By Kulbhushan Kain
I grew up in Dehradun in the ‘60s when it was a relatively small town compared to the bigger cities like Delhi, Mumbai, Kolkata or Chennai. My father had a difficult choice to make –whether to drop anchor in Delhi, where a number of relatives stayed, or in Dehradun. He chose the latter because of several reasons – good schools and excellent climate being two of them.
In retrospect, it was a wise decision.
I grew up in a city that had very close bonding between its inhabitants. We knew the shopkeepers personally. The barber came every Sunday to trim my hair, the baker came with his basket every weekend, the meat seller sent mutton on days specified, the tailor came home to take measurements when we wanted clothes stitched or altered. I also remember the “rehriwalaa”, who stood towards the end of Paltan Bazaar from whom my father bought fruits. Being a doctor, my dad would give him medicines whenever he fell ill. My father never charged him – though the fruit seller always gave my father extra mangoes or apples as a sign of gratitude! We even knew the names of bus drivers and conductors who ferried us to school daily.
In the absence of internet and cell phones, we would move around looking for friends to converse and gossip with. We would hang around shops gossiping with the shopkeepers and indulging in small time politics – running down someone’s action or eugolizing someone’s achievements.
“Did you hear this? Tandon was found drunk on the culvert and Mr Bhatia had to literally pick him up and take him home. And when he finally did so – his wife refused to open the door!” Or, “Mr Allen was saying that he was the one who shot dead JF Kennedy. Do you think it could be true? After all he was in America on that day!”
Amidst this atmosphere and lovely weather of Dehradun, the gossip, the clutter of tongas, the near empty main and arterial roads, I grew out of my shorts into trousers and jeans, and finally into suits made by Sensons on Janpath, Delhi.
I went to a college hostel which was impersonal, had boys from different cities. I yearned to be back home, to the security of its simple people, light sunshine, birds, sweet peas, the fireflies on the bushes,the green trees…
In Delhi, no one seemed interested in talking to me – let alone gossip. In the hostel, I found that the daily newspaper was slipped under our hostel door. I remembered Ali, our bald and overweight newspaper vendor in Dehradun, cycling everyday from Patel Nagar, nearthe Ice Factory on Saharanpur Road. Somehow, our dogs never seemed to like him – they always barked at him and he, like us, would wonder why. And when he would fall ill – we would not get our daily dose of the newspaper. One day, Ali had a heart attack and passed away. When we went to mourn his death – we found nearly everyone who read newspapers in attendance. It was as if a very important citizen had passed away – which was true.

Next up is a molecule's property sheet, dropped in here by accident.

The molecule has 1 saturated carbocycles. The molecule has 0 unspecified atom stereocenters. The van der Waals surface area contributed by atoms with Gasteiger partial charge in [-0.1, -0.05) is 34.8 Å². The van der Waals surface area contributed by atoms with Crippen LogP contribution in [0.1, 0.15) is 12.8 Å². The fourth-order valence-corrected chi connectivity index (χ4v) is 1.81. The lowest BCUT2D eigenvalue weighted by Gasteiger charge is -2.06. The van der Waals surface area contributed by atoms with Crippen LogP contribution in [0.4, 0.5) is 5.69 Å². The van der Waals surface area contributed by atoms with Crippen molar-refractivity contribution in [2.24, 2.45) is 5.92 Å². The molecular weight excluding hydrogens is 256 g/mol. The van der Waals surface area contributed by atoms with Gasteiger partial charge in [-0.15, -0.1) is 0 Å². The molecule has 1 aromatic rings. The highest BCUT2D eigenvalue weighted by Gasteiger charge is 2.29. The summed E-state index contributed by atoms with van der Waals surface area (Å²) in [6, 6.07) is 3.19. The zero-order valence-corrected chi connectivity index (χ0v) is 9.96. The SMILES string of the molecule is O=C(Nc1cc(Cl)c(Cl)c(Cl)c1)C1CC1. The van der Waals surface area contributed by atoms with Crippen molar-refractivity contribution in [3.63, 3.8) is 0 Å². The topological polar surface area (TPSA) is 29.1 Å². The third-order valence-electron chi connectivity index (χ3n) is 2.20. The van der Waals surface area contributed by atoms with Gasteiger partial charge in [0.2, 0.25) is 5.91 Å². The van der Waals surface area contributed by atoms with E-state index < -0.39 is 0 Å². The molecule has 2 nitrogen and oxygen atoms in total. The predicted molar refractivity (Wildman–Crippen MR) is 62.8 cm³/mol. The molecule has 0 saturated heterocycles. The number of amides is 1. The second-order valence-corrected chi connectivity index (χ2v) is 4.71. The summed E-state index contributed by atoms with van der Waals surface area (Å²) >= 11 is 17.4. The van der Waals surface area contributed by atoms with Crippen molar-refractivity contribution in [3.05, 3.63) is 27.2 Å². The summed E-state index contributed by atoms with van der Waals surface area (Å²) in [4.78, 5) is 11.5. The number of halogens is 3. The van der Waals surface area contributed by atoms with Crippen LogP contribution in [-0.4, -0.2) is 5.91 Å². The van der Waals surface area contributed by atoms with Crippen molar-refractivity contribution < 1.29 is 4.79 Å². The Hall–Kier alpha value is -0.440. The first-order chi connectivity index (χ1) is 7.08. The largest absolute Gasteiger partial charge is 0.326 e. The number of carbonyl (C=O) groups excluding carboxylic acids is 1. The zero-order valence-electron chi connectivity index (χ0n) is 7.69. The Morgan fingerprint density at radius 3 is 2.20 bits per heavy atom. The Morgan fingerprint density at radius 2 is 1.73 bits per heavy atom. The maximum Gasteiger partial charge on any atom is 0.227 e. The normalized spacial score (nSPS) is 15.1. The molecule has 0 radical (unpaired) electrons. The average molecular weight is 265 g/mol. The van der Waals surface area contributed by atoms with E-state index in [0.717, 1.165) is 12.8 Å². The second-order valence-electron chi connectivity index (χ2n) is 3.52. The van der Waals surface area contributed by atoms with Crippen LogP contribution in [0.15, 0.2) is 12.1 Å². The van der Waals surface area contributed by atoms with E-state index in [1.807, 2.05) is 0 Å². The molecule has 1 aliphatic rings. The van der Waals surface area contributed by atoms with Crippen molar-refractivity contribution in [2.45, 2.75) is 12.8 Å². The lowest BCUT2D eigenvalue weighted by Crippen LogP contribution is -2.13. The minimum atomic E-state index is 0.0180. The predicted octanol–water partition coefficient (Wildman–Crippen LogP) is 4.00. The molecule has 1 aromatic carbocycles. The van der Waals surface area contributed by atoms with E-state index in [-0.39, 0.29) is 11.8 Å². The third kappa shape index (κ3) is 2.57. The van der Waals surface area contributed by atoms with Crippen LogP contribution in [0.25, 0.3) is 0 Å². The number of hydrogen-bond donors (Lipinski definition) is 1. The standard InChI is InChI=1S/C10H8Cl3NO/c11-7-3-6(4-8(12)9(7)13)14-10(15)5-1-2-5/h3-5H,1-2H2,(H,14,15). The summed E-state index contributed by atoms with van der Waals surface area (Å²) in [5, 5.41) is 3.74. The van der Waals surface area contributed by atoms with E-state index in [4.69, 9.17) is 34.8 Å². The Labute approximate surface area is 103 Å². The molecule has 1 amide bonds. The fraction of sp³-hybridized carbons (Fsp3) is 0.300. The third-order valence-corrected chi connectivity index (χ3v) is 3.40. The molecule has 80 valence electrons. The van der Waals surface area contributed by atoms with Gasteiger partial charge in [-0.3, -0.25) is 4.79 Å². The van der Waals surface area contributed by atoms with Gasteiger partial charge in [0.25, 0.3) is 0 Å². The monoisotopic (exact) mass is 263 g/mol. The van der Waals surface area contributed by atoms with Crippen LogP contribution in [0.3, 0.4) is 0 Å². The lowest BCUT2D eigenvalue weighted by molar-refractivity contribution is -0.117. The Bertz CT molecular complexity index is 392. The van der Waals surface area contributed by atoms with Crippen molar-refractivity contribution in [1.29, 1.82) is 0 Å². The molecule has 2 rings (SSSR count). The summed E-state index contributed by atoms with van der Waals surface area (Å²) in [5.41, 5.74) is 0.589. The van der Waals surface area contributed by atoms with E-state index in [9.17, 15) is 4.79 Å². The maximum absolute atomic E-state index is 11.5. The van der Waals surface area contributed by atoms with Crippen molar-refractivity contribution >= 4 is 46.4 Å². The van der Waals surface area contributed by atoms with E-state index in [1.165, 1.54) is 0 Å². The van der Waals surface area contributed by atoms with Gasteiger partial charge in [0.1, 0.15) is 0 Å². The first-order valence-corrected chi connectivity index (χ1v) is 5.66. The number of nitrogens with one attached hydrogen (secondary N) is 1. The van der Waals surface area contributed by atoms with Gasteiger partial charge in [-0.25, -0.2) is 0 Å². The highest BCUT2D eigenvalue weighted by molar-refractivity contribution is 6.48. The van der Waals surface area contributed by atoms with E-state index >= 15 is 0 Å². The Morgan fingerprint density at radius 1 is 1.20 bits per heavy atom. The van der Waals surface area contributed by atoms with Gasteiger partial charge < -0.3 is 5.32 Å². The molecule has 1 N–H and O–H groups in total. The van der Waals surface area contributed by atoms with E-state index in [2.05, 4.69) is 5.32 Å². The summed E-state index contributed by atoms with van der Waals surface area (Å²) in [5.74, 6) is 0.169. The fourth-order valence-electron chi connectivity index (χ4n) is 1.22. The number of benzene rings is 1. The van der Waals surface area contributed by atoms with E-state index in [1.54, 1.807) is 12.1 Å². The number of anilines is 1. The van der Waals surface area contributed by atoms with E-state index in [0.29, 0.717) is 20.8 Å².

Whenever I ate cookies, I remembered Shaukat. Shaukat was the “mobile baker”, who went from house to house carrying a small trunk over his head. He used to walk every Sunday, all the way from Dilaram Bazaar to sell cakes, warm bread and fresh biscuits. He often entertained us by dancing to incomprehensible English songs. The harder we clapped – the more vigorous would become his movements!
In college, I also found it strange that I never ever met the postman – like the newspapers, the letters would always be slipped under my room door. I often remembered having tea with the local postman in Clement Town once in a while in winter.
Unable to reconcile to the alien culture of Delhi, I ran away from college – only to be told that I am a “sissy”! But being told that I was a sissy did not take away “the sissy” from my persona. I found Delhi too impersonal. I yearned for my Dehradun!
Life trundled along but the habit of trying to bond with the people never deserted me. Sadly my interaction with the people whom we were dependent on got less and less. Now, everything is delivered at the gate by people wearing masks. I haven’t been to a bank in years and I haven’t phoned up for a taxi from a taxi service station for decades.
But, I haven’t forgotten the faces of the Bank Managers at, either, Allahabad Bank near Ghanta Ghar, or the kind looking owner of Amar Taxi Service which was opposite the old bus stand near the Pavilion Ground.
I will never forget them – because they had faces, voices and emotions. They were not the Amazon delivery boy whom I have never seen, met or talked with.
I could run away from Delhi University for a few days to come back home. But where do I run to now?
Nowhere! I just remember what JF Kennedy said,
“Change is the law of life, and those who look only to the past and present are certain to miss the future.”
(Kulbhushan Kain is an award winning educationist
with more than 4 decades of working in schools in India and abroad. He is a prolific writer who loves cricket, travelling and cooking. He can be reached at